Everyone loves to eat an undercooked cake – said no one ever. If you’ve taken your cake out of the oven and it’s undercooked, simply stick it back in the oven for five to ten minutes. If the bottom is undercooked only, wrap the cake with tinfoil before placing back in the oven.
Hi! My name is Michelle, and I love to bake (and eat) cakes. I have been baking for years, but that doesn’t mean that I’m not cursed with an underbaked cake from time to time. Through my years of baking, I have learned how to fix undercooked cakes successfully.
If you’re struggling with a cake that’s undercooked – either in the middle, on the bottom, or overall – you need to know how to fix it. After all, nobody wants to eat undercooked cake, but you also don’t want to waste ingredients.
Who’s ready to find out how to fix undercooked cake?
- Signs of an Undercooked Cake
- How to Fix Undercooked Cake
- Reasons Why Cake May Be Undercooked
- Final Thoughts
Signs of an Undercooked Cake
If you’re new to the baking world, it can be hard to know whether or not your cake is truly underbaked. That’s why we’re going to take a look at signs of an undercooked cake first, so you don’t end up overbaking and ruining your cake instead.
- The cake isn’t spongy – A perfectly cooked cake will have a spongy texture when you touch it. So, right when you take it out of the oven, give it a gentle press with your fingertips. If it’s still jiggling, it’s not done.
- It isn’t sizzling – Is cake a steak all of a sudden? No, but what may come as a surprise is that cake has a sizzling noise when it’s baking. It starts with a prominent sizzle sound and slowly disappears. Wait until it’s barely noticeable but still there.
- The edges haven’t pulled away – One clear sign your cake is done baking is when the edges have pulled away from the sides of the pan. Sometimes, this isn’t 100% accurate, so don’t rely on this sign unless you’re an advanced baker.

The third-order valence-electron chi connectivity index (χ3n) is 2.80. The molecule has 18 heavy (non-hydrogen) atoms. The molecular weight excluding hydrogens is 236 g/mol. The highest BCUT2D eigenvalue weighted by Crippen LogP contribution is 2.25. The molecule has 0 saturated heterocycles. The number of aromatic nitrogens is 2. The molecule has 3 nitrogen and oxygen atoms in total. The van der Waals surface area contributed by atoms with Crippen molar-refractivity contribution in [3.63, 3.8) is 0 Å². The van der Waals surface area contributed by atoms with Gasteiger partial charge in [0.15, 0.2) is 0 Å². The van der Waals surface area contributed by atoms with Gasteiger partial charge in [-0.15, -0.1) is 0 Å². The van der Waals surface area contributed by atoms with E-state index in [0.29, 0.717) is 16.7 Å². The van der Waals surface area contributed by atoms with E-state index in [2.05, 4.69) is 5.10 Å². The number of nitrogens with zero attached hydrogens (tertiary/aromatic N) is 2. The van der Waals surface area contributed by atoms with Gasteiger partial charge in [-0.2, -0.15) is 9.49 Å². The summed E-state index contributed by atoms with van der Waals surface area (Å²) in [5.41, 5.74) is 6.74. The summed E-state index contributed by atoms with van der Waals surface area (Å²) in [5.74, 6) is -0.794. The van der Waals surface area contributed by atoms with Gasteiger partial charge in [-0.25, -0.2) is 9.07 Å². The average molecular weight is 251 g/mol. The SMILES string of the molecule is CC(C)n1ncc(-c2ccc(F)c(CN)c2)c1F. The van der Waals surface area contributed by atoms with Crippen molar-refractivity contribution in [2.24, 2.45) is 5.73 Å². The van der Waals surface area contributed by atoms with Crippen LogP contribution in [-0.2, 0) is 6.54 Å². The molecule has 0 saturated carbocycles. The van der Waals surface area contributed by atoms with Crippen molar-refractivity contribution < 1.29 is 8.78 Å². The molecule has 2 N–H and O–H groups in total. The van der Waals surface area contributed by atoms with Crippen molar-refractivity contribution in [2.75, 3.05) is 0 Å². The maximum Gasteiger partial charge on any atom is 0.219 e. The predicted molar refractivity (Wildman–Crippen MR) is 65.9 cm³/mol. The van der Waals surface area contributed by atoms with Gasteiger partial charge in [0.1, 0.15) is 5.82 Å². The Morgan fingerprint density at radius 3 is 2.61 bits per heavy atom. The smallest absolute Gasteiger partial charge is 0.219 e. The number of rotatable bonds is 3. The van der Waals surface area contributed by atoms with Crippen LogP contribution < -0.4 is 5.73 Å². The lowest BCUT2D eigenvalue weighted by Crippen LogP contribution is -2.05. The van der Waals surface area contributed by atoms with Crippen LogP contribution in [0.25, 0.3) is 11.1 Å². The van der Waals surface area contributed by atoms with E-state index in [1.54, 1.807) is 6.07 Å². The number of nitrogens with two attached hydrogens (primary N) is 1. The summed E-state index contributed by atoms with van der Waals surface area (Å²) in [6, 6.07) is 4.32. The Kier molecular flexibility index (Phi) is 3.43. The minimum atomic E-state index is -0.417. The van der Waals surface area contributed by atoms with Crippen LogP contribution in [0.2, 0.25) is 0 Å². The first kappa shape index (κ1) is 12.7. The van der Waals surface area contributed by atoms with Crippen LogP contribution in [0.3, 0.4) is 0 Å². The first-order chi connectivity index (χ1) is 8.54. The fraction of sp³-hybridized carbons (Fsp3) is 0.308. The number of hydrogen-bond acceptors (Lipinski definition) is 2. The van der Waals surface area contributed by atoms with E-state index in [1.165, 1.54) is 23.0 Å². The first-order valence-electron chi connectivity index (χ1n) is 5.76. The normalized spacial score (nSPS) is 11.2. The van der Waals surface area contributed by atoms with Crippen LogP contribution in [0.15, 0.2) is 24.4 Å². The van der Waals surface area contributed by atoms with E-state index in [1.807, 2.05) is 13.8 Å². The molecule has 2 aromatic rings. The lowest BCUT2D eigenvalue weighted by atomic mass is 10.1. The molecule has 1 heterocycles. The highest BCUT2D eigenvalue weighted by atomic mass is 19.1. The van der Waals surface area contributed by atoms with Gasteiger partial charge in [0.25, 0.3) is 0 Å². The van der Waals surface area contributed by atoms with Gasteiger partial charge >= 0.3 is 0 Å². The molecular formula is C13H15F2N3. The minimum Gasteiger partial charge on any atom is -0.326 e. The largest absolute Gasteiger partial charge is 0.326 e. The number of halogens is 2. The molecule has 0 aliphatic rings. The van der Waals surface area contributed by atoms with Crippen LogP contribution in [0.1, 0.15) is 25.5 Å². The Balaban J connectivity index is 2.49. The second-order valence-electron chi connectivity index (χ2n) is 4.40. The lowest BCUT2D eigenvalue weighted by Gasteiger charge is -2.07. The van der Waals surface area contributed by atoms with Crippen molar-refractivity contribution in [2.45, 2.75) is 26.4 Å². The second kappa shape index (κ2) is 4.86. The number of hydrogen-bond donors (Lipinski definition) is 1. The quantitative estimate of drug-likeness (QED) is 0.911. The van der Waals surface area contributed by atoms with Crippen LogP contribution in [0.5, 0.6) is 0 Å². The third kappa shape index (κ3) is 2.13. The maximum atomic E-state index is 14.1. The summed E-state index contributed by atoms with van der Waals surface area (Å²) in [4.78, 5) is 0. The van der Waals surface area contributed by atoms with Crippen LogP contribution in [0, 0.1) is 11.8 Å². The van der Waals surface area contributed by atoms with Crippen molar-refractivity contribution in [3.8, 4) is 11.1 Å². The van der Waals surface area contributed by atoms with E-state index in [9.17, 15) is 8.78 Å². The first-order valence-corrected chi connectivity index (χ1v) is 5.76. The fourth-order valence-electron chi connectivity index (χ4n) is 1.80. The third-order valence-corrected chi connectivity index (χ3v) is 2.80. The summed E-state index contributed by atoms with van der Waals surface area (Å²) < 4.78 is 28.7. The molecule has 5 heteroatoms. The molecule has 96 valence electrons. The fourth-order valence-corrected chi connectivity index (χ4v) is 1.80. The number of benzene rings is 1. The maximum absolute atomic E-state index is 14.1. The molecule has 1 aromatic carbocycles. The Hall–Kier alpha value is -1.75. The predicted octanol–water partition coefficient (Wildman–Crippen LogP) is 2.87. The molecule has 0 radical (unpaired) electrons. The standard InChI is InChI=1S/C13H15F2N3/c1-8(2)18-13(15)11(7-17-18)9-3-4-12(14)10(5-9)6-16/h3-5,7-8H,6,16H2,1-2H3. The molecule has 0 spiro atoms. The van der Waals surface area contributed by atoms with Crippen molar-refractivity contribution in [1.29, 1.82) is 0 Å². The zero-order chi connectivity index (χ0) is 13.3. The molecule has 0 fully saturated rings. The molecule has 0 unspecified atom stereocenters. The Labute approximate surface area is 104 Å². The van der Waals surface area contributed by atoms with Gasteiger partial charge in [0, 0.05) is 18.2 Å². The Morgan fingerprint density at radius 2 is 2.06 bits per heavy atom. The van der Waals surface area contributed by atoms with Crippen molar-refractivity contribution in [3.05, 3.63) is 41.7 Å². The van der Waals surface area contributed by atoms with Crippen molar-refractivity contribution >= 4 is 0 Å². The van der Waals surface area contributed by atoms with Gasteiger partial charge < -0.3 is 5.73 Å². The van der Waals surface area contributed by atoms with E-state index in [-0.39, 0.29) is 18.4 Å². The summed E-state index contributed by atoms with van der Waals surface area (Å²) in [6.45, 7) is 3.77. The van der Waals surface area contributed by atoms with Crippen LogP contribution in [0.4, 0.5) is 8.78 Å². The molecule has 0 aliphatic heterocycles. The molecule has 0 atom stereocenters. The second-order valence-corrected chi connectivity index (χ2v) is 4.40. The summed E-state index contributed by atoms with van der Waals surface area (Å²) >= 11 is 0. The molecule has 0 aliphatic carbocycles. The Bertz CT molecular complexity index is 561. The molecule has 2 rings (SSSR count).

- The toothpick doesn’t come out clean – If you’re not sure whether your cake’s done or not, rely on the good ole fashioned toothpick check. Stick a toothpick into the center of the cake. If it comes out clean, it’s done.
If you notice any of the signs mentioned above, I hate to break it to you, but your cake is undercooked. The good news is, catching it early means you can successfully save it. Let’s take a closer look at how to fix the undercooked cake.
How to Fix Undercooked Cake
If you notice your cake is undercooked right when you pull it out of the oven, you can successfully fix it. The key is to notice immediately. A cake that has been cooled but undercooked cannot go back into the oven. It’s a lost cause. Sorry!
For the lucky ones that catch their mistake early, here’s how to fix it.
If your cake looks more like a batter than cake, it’s a clear indicator it’s not ready yet. What should you do? The best thing to do is to simply stick it back into the oven. Sometimes, the cake will only need a few more minutes. Other times, it could take 15 to 20 minutes for success.
To avoid overcooking your cake, check it every five minutes. I recommend using the oven light rather than opening and closing the oven door incessantly. This can increase the bake time as you are releasing the heat too regularly.